Waterfront restaurants stay afloat during Hurricane Sally, mostly

Tina Harbuck
The Destin Log

Some have served up gumbo, while others have shucked oysters and offered up shrimp po'boys and more, but the one thing they all have in common is the privilege to do it on the waterfront of Destin with a determination to keep going even during and after a hurricane.

Harbor Docks Restaurant, located on U.S. Highway 98 on the Destin harbor, has been serving locals and visitors alike for more than 40 years. And they hardly missed a beat during Hurricane Sally.

"We lost lunch on Wednesday and opened back up by 4 o'clock Wednesday evening," said Eddie Morgan, owner of Harbor Docks. 

Harbor Docks signage was knocked down by Hurricane Sally.

"We stayed open through dinner on Tuesday," Morgan added, noting it was a bit slow as Hurricane Sally was bearing down on the coast just to the west of Destin.

But even with a 9 p.m. curfew in place on Wednesday, Harbor Docks opened its doors at 4 p.m. and by 6 o'clock they had a two-hour waiting list. At that point, Morgan said they stopped taking new customers.

This couple from Memphis, Tennessee, were already out enjoying some waterfront dining for lunch at Harbor Docks on Friday.

"We got everybody out of here by 8:30 p.m.," he said.

Morgan recalled even during Hurricane Michael in 2018, which hit to the east of Destin, Harbor Docks only closed for lunch the day the storm hit, but were reopened for dinner as well.

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"That's what we do. We've always had the reputation of being the last to close and the first to reopen. And we pretty much held true to that this year," Morgan said.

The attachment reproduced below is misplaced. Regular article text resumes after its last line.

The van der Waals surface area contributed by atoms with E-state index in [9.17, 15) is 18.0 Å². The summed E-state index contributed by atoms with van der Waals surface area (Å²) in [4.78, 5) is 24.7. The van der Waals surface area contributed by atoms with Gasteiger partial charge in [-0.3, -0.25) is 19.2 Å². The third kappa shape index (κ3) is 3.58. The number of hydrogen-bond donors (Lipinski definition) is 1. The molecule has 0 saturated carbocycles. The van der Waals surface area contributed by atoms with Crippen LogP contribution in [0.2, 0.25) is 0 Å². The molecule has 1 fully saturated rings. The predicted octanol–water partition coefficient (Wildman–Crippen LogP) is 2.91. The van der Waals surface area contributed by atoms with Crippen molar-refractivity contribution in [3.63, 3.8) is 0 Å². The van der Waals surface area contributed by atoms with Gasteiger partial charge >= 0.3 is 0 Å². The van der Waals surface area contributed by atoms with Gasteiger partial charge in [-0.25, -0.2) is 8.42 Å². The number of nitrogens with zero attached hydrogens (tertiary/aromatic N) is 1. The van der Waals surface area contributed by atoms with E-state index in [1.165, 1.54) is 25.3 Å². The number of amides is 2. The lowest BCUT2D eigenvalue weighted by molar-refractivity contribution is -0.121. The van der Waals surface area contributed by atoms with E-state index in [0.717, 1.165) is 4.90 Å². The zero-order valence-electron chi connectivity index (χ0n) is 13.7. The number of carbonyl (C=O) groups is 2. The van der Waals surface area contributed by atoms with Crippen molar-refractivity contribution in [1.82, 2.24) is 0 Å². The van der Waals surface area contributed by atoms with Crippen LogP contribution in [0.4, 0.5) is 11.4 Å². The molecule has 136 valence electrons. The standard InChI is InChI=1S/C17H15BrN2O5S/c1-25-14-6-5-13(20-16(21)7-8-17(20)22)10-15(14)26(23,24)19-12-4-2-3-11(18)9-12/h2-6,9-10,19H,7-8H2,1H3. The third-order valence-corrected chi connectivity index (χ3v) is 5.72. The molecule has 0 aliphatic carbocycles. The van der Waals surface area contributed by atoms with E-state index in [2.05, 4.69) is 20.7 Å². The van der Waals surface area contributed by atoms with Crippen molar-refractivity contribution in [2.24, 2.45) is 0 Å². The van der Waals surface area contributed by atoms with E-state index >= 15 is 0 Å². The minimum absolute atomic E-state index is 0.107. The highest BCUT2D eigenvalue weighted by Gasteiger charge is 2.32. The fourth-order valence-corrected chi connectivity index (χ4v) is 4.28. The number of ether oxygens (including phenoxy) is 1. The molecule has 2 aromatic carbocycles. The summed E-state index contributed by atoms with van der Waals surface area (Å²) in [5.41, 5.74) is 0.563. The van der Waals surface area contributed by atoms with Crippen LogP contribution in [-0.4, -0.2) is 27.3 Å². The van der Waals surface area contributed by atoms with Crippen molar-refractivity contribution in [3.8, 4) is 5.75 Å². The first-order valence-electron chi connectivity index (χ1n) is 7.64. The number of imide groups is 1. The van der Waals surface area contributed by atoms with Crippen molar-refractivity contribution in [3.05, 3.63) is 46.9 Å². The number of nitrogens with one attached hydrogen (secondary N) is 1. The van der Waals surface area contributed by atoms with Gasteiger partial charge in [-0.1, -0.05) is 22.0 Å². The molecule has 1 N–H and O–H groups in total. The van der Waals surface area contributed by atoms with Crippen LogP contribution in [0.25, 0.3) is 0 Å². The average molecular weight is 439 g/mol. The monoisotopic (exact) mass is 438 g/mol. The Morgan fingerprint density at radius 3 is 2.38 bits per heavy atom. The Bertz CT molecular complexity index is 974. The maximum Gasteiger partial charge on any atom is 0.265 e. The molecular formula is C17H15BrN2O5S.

As far as damage goes, they lost their sign out front and some damage to the dock on the east end of the property, but nothing that can't be fixed.

"The water came up just to the deck level," he said, noting that if it had risen another two or three inches they might have had flooding inside.

"We escaped that, just barely," he said. "There were a couple of times where it sounded like the roof was coming off, but it never did."

Morgan stayed at the restaurant during the hurricane along with a handful of the fishermen that have boats docked behind the restaurant.

"They were down here watching their boats and I stayed and helped them where I could and just kept an eye on everything," he said.

But as of around noon Friday, Morgan said, "We're up and running now, like nothing happened."

The Boathouse Oyster Bar, located on the harbor in Destin just to the east of East Pass Marina, has been shucking oysters and more for a little more than 30 years.

And just like Harbor Docks, Hurricane Sally didn't really slow them down.

"We stayed open so people had a place to go, especially when the power went out," said Missy Schofield, owner of the Boathouse.

The Boathouse never lost power, even though water started to flood the parking lot.

Missy and her husband, Capt. Chris Schofield, stayed on his charter boat, No Alibi, at Fishing Fleet Marina Tuesday evening.

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Clarissa Strickengloss of the Boathouse Oyster Bar waits on a customer Friday afternoon.

But when she realized they had power at the Boathouse they opened it up for those down on the docks.

"We tried to stay open so that people who were here would have a place to grab something to eat or drink," said Clarissa Strickengloss, bartender at the Boathouse. "We weren't really serving food, but we would whip something up for them if they were hungry.

"Missy (Schofield) didn't make us open, she asked us if we wanted to go ... and everybody was like we're ready," Strickengloss said.